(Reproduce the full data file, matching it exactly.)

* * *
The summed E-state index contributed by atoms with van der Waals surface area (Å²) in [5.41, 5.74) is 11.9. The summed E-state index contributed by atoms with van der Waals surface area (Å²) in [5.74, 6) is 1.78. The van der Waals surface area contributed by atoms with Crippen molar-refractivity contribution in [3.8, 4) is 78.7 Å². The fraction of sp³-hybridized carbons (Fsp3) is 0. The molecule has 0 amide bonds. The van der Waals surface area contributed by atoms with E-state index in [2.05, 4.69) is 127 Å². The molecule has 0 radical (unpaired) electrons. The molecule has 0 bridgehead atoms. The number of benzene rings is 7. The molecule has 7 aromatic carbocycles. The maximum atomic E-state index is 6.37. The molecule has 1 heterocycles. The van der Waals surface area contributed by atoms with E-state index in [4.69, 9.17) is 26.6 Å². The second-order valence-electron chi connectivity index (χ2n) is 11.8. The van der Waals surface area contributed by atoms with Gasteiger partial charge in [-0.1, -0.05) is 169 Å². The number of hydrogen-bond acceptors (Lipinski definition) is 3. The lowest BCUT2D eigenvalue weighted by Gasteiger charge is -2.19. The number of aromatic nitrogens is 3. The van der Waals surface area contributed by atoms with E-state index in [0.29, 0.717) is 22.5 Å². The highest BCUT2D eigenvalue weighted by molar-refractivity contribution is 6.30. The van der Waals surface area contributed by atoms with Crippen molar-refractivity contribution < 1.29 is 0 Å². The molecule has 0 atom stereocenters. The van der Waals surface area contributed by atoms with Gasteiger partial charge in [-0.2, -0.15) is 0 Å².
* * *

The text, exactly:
The summed E-state index contributed by atoms with van der Waals surface area (Å²) in [5.41, 5.74) is 11.9. The summed E-state index contributed by atoms with van der Waals surface area (Å²) in [5.74, 6) is 1.78. The van der Waals surface area contributed by atoms with Crippen molar-refractivity contribution in [3.8, 4) is 78.7 Å². The fraction of sp³-hybridized carbons (Fsp3) is 0. The molecule has 0 amide bonds. The van der Waals surface area contributed by atoms with E-state index in [2.05, 4.69) is 127 Å². The molecule has 0 radical (unpaired) electrons. The molecule has 0 bridgehead atoms. The number of benzene rings is 7. The molecule has 7 aromatic carbocycles. The maximum atomic E-state index is 6.37. The molecule has 1 heterocycles. The van der Waals surface area contributed by atoms with E-state index in [4.69, 9.17) is 26.6 Å². The second-order valence-electron chi connectivity index (χ2n) is 11.8. The van der Waals surface area contributed by atoms with Gasteiger partial charge in [-0.1, -0.05) is 169 Å². The number of hydrogen-bond acceptors (Lipinski definition) is 3. The lowest BCUT2D eigenvalue weighted by Gasteiger charge is -2.19. The number of aromatic nitrogens is 3. The van der Waals surface area contributed by atoms with E-state index in [0.29, 0.717) is 22.5 Å². The highest BCUT2D eigenvalue weighted by molar-refractivity contribution is 6.30. The van der Waals surface area contributed by atoms with Crippen molar-refractivity contribution < 1.29 is 0 Å². The molecule has 0 atom stereocenters. The van der Waals surface area contributed by atoms with Gasteiger partial charge in [-0.2, -0.15) is 0 Å².